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4.1: Overview

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    From the time of the first civilizations, people continued to adapt and explore their environments. Innovations lead to inventions making life more comfortable and aiding in the emergence of new cultures. Simultaneously, throughout the world, ancient civilizations were constructing large structures without the aid of modern building equipment. As the ruling class grew in power and wealth, their requirements for magnificent temples, palaces, and monumental structures increased. Food production sustained more than the local populations, and new specialized occupations were formed. Farmers, soldiers, and merchants supported the communities. At the same time, increasingly new artistic skills were required to create the magnificent buildings demanded by the leaders — requirements for specialty raw materials for artistic projects generated trade routes and military incursions into neighboring territories.

    The civilizations in this period constructed colossal structures. With the sophisticated technology of the modern world, we cannot understand how the ancient civilizations moved, lifted, and raised the large structures still existing 3,000 years later. How did they manage to quarry and cut stone without explosives or mostly powered saws designed to cut granite or marble? To move a 2-ton rock today, a worker uses a tractor with a forklift, powerful enough to elevate and move stone; however, lacking mechanical equipment for the heavy lifting, how did they excavate and move 2-ton stone a mile or more and then lift it to soaring heights? Ancient civilizations have always been innovative with structural designs, whether refining the rock outcrop where they would live, gathering wood and reeds to erect a home or constructing massive stone buildings, all based on the stability of the engineering from natural materials. Even with over three thousand years of weathering, earthquakes, vandalism, war, and rampage, many structures or their basic outlines are still there for us to enjoy today.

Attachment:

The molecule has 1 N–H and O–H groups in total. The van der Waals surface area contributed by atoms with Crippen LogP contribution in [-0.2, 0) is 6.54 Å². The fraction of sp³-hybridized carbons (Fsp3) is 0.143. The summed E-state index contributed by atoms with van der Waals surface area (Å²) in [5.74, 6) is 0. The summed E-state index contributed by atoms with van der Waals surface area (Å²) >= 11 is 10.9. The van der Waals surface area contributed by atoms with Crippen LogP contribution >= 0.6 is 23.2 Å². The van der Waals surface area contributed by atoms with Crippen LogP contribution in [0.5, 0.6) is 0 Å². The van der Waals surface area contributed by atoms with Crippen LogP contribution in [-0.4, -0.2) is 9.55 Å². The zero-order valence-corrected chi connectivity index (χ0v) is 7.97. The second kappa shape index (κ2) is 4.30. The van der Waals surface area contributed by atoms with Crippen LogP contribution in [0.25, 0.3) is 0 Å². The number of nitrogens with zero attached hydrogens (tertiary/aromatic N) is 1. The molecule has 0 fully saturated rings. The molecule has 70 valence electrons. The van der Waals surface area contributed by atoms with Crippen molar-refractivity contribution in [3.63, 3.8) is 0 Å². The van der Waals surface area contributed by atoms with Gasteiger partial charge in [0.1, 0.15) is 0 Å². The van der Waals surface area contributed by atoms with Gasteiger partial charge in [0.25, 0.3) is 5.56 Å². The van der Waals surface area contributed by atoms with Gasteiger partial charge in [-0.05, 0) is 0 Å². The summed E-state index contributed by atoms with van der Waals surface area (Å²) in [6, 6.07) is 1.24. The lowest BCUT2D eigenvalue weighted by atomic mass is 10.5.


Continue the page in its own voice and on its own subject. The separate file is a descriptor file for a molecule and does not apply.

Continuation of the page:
The types of construction varied based on the natural materials, and during this period, the significant configurations of any building comprised of wall systems and open roofing — the walls in any building needed to be strong enough to support themselves and the roof. If the roof span were too large, the roof would push the walls out, causing them to collapse. Therefore, the load-bearing walls could only support small windows or doorways, or they would collapse.

    Wood, brick, stone, or mud bricks were stacked and piled, reaching the desired height and adding a lightweight roof made from wood. This type of construction was common, and many of the buildings made of stone or brick are still standing today, minus the roof structure. Wood did not last as long as a stone, and the wood rotted away under the weather conditions or fires over thousands of years. Another type of construction used for large structures was the post and lintel system comprised of two pillars of stone and a third stone laid across the first two. At the Palace of Karnak, they carved columns out of stone and laid a large piece of stone across the top. This system was robust, but only for short distances and would collapse if the span were too high.

    This chapter, Learning to Build and the Evolutions of Tools and Symbolic Statues (1900 BCE – 400 BCE), describes the materials and methods for the buildings the civilizations constructed and the art principles the architects might have employed.



    Time Frame

    Starting Location

    New/ Middle/Late Kingdom

    Egyptian Dynasties

    1366 BCE – 332 BCE

    Nile River, Egypt


    1700 BCE – 1450 BCE


    Mesopotamian: Assyrian

    2500 BCE – 1400 BCE

    Tigris River, Iraq

    Mesopotamian: Babylonian

    1654 BCE - 911 BCE


    Mesopotamian: Persians

    518 BCE – 330 BCE

    Kur River, Persia


    1200 BCE – 539 BCE



    900 BCE – 600 BCE


    Shang and Zhou Dynasties

    1766 BCE – 256 BCE


    Late Jomon

    1500 BCE – 300 BCE



    900 BCE – 200 BCE



    1500 BCE – 400 BCE


    Early/Middle Pre-Classic Mayan

    2000 BCE – 400 BCE


    This page titled 4.1: Overview is shared under a CC BY 4.0 license and was authored, remixed, and/or curated by Deborah Gustlin & Zoe Gustlin (ASCCC Open Educational Resources Initiative) .